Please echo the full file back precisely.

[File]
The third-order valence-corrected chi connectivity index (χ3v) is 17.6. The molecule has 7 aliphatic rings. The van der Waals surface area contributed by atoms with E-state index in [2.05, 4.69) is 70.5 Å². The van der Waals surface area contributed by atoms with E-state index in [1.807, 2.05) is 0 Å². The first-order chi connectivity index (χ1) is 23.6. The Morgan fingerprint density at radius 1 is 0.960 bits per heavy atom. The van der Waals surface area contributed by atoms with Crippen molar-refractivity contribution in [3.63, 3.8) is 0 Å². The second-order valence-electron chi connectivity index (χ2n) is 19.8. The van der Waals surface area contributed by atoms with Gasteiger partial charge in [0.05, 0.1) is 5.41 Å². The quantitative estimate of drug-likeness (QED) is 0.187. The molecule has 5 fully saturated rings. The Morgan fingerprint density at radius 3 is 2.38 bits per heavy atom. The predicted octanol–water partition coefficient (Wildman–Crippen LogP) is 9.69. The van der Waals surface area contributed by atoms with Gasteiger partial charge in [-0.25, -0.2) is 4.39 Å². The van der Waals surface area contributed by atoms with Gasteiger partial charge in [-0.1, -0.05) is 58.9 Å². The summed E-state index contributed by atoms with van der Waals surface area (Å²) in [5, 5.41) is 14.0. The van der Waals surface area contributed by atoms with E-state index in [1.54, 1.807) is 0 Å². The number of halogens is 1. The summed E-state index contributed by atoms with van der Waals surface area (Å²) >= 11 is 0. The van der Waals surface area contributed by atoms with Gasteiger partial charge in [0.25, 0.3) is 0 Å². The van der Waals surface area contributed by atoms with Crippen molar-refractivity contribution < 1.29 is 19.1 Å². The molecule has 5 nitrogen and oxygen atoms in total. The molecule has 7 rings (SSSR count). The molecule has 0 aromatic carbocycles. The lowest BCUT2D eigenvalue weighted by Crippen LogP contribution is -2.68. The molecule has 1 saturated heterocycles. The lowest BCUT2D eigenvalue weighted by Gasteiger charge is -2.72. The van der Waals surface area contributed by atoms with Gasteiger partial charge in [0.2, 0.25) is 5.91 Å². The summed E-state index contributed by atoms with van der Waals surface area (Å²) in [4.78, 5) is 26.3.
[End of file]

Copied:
The third-order valence-corrected chi connectivity index (χ3v) is 17.6. The molecule has 7 aliphatic rings. The van der Waals surface area contributed by atoms with E-state index in [2.05, 4.69) is 70.5 Å². The van der Waals surface area contributed by atoms with E-state index in [1.807, 2.05) is 0 Å². The first-order chi connectivity index (χ1) is 23.6. The Morgan fingerprint density at radius 1 is 0.960 bits per heavy atom. The van der Waals surface area contributed by atoms with Crippen molar-refractivity contribution in [3.63, 3.8) is 0 Å². The second-order valence-electron chi connectivity index (χ2n) is 19.8. The van der Waals surface area contributed by atoms with Gasteiger partial charge in [0.05, 0.1) is 5.41 Å². The quantitative estimate of drug-likeness (QED) is 0.187. The molecule has 5 fully saturated rings. The Morgan fingerprint density at radius 3 is 2.38 bits per heavy atom. The predicted octanol–water partition coefficient (Wildman–Crippen LogP) is 9.69. The van der Waals surface area contributed by atoms with Gasteiger partial charge in [-0.25, -0.2) is 4.39 Å². The van der Waals surface area contributed by atoms with Gasteiger partial charge in [-0.1, -0.05) is 58.9 Å². The summed E-state index contributed by atoms with van der Waals surface area (Å²) in [5, 5.41) is 14.0. The van der Waals surface area contributed by atoms with E-state index in [1.54, 1.807) is 0 Å². The number of halogens is 1. The summed E-state index contributed by atoms with van der Waals surface area (Å²) >= 11 is 0. The van der Waals surface area contributed by atoms with Gasteiger partial charge in [0.25, 0.3) is 0 Å². The van der Waals surface area contributed by atoms with Crippen molar-refractivity contribution < 1.29 is 19.1 Å². The molecule has 5 nitrogen and oxygen atoms in total. The molecule has 7 rings (SSSR count). The molecule has 0 aromatic carbocycles. The lowest BCUT2D eigenvalue weighted by Crippen LogP contribution is -2.68. The molecule has 1 saturated heterocycles. The lowest BCUT2D eigenvalue weighted by Gasteiger charge is -2.72. The van der Waals surface area contributed by atoms with Gasteiger partial charge in [0.2, 0.25) is 5.91 Å². The summed E-state index contributed by atoms with van der Waals surface area (Å²) in [4.78, 5) is 26.3.